Thanks! I appreciate it. I was envisioning all things vegan under #2 buying sustainable materials. I could edit it to make it a bit more clear!

Thanks 🖤
 

Lou

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Thanks! I appreciate it. I was envisioning all things vegan under #2 buying sustainable materials. I could edit it to make it a bit more clear!

Thanks 🖤
Yeah. not to belabor the point but #2 and being vegan are two different things.

as far as your main point goes - vegan really is the first and most important thing and maybe the one that gets the least attention.
 

Jamie in Chile

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I do consider the factors you mention in my life, although some of them sporadically.

In addition to that I avoid animal products.

And try to avoid fossil fuels where possible. To achieve the latter, I've reduced flights and mostly don't use transport, heating or anything else that uses fossil fuels. Since Chile's electricity grid is half fossil fuels, I also have home solar + batteries and reduce my electricity use at times when the solar is struggling to cover the demand (winter and evenings).

I also avoid most Big Tech for various reasons, of which the final straw was their blocking of climate action in the US: See my posts #497 and #510 in US - Politics-2021

I also think it makes sense to consider buying less products from companies headquartered in places with dubious human rights records such as Russia, China, Saudi Arabia, Iran and Israel. I think buying such products may slightly strengthen the country and support its government.

I don't believe in 100% boycotts, if I really want or really need something, I am going to get it.
 
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ExistentialVegan

ExistentialVegan

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I do consider the factors you mention in my life, although some of them sporadically.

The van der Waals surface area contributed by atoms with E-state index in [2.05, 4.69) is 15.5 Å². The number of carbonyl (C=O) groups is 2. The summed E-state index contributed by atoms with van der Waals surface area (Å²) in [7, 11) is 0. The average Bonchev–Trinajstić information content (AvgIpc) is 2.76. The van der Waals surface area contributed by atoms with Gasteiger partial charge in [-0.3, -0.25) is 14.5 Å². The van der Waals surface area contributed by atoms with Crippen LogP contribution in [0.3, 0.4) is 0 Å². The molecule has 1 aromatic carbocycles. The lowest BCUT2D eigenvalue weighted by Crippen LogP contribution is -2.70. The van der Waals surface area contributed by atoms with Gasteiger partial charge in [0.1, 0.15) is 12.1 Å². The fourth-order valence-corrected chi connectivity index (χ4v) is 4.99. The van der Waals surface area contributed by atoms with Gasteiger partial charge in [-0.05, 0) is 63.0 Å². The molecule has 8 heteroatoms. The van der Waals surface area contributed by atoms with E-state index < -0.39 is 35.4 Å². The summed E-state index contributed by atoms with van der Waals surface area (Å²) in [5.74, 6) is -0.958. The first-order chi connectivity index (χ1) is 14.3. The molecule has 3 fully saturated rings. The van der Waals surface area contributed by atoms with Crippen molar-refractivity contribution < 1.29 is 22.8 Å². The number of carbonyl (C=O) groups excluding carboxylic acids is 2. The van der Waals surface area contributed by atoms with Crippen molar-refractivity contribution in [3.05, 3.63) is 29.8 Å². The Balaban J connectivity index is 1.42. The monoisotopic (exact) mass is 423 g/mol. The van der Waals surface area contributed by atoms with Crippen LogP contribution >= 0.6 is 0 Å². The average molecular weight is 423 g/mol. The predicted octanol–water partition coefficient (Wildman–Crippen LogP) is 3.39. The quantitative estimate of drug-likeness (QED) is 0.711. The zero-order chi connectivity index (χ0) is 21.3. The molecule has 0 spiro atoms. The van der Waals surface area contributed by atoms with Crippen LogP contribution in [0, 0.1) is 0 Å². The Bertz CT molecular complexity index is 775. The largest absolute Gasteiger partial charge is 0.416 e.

In addition to that I avoid animal products.

And try to avoid fossil fuels where possible. To achieve the latter, I've reduced flights and mostly don't use transport, heating or anything else that uses fossil fuels. Since Chile's electricity grid is half fossil fuels, I also have home solar + batteries and reduce my electricity use at times when the solar is struggling to cover the demand (winter and evenings).

I also avoid most Big Tech for various reasons, of which the final straw was their blocking of climate action in the US: See my posts #497 and #510 in US - Politics-2021

I also think it makes sense to consider buying less products from companies headquartered in places with dubious human rights records such as Russia, China, Saudi Arabia, Iran and Israel. I think buying such products may slightly strengthen the country and support its government.

I don't believe in 100% boycotts, if I really want or really need something, I am going to get it.
Everything you are doing is inspiring, Jamie.

I think it's so important to think about the brands we support, and Big Tech is such an insidious one because of how much technology is integrated into our lives in ways we don't even notice at times. Love your post on that.

I also really appreciate your perspective on 100% boycotts, there is nuance in everything and B&W approaches are more harmful than helpful usually.